We all hope that the “new normal” is just around the corner. 2020 was a trying year, to say the least. It was not something we saw coming in 2019. It’s been a difficult time for societies around the world, for parents, for seniors, for workers, and for manufacturers, too. But the sun is peeking out around the clouds. And 2021 holds promise for manufacturing.
I believe 2021 will be the year data becomes widely accepted as the single most critical feature of the journey to that hoped-for “new normal.”
Not just data in and of itself, but how data is captured, stored, accessed, analyzed, and utilized to ensure that manufacturers remain as agile, efficient, productive, and cost effective as possible. It will also be the year of the cloud
At the end of 2019, I suggested that manufacturers would continue to face numerous challenges:
- Changing consumer trends—continuing to drive demand for better, faster, and cheaper products
- Consumers being more sensitive to ethical business practices—such as waste, environmental impact, ethical manufacturing, re-use, recycling, and upcycling
- Increased competition as a result of social media and online marketplaces review and rating sites—creating a more promiscuous, fickle, and mobile consumer
- Advances in global logistics breaking down geo-competitive boundaries—making global markets for manufactured goods frictionless and more competitively intense
- Significant increases in demand volatility and uncertainty across multiple markets
This led to my prediction at that time that manufacturing optimization
would increasingly become a major focus for manufacturers in 2020—they would be prioritizing putting the technology and infrastructure in place to maximize agility, performance, productivity, and efficiency. This is because (as has been proven many times over the past year) digital transformation
is one of the most effective methods for mitigating the myriad risks of increasingly fluid, competitive, and volatile markets.
I stated that these projects and corporate strategies, widely known as “Industry 4.0” or “smart manufacturing” (depending on your preference for technical jargon), would be long-term initiatives taking many years to come to fruition. But there was no doubt the industry was firmly on a path to digital transformation and that the pace of that transformation would significantly pick up in 2020.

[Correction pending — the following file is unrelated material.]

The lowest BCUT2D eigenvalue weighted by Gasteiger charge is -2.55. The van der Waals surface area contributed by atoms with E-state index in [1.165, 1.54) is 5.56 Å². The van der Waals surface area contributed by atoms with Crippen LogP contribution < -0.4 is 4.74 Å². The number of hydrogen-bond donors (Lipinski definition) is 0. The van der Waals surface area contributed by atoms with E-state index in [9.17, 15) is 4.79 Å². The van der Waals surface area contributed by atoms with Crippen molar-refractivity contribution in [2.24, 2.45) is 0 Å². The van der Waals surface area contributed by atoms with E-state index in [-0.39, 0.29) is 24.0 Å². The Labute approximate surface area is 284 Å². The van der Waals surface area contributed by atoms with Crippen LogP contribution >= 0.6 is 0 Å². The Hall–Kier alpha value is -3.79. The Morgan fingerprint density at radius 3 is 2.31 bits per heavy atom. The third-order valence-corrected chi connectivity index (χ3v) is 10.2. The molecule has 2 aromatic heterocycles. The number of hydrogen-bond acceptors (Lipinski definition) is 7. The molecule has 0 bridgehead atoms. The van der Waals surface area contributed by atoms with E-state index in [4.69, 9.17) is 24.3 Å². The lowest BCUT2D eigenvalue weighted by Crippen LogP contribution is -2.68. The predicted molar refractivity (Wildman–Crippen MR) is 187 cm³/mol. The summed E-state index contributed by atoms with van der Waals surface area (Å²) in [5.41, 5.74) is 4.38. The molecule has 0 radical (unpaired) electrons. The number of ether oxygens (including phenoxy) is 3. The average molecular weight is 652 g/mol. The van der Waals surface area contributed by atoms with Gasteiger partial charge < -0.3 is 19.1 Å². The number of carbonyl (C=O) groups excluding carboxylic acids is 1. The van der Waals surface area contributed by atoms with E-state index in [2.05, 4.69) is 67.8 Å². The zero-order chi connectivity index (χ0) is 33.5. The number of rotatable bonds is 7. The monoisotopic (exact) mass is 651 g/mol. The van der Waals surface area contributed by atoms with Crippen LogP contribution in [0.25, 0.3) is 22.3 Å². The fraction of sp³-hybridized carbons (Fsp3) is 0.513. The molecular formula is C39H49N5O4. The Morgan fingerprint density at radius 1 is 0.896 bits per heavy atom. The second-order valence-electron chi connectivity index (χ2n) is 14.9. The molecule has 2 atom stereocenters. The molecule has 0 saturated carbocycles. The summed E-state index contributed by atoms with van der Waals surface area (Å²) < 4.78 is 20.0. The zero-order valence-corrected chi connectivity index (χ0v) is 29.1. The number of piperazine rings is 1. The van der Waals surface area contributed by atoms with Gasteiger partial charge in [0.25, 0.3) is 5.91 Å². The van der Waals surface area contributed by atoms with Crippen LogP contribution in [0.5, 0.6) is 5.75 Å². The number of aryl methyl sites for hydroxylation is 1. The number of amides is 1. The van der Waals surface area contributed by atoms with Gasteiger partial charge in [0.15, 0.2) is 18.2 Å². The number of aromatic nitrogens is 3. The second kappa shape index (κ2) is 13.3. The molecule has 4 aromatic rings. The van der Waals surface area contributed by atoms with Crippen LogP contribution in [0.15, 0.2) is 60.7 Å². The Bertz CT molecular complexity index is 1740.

The Year of Crisis
Then came March of 2020 (ominous background music, please). No one could have predicted that the manufacturing sector—in fact, the whole world—would be turned upside down in so many ways. Practically overnight everything looked and felt different; the industry changed. In some sectors, demand skyrocketed as consumers stockpiled goods (masks, hand sanitizer, toilet paper, and more), only for demand to then drop off significantly as inventory shifted to people’s homes, marking the start of highly unpredictable demand cycles.
I remember, in the early stages of the pandemic, how everyone was at home and suddenly had the urge to bake. I couldn’t find yeast or flour when I went shopping. Some items I had to purchase online and hope the delivery wouldn’t take too long. It was an unpredictable year in manufacturing—and consumerism—to say the least.
The World Moved Online
Those manufacturers not plugged into efficient eCommerce channels were unprepared for the hordes of consumers switching from brick-and-mortar to online retailers. In other sectors, demand plummeted just as quickly as the virus appeared. Not just because national lockdowns led to the closure of “non-essential” retailers, but also due to the impacts on travel and the national shift to remote working
—which reduced demand across the supply chain.
Businesses had to simultaneously cope with increased absences from their workforce, caused by illness, self-isolation, or other related causes. Without warning, unprepared manufacturers were forced to switch to “non-essential” staff working from home—in an industry not really geared towards working remotely. For those that remained onsite, employee safety policies were enforced—social distancing and even reduction of unnecessary surface contact. This compounded the challenges further.
Although no one predicted this “black swan” event (an event that comes as a surprise, has a major effect, and is often inappropriately rationalized after the fact with the benefit of hindsight—thank you, Wikipedia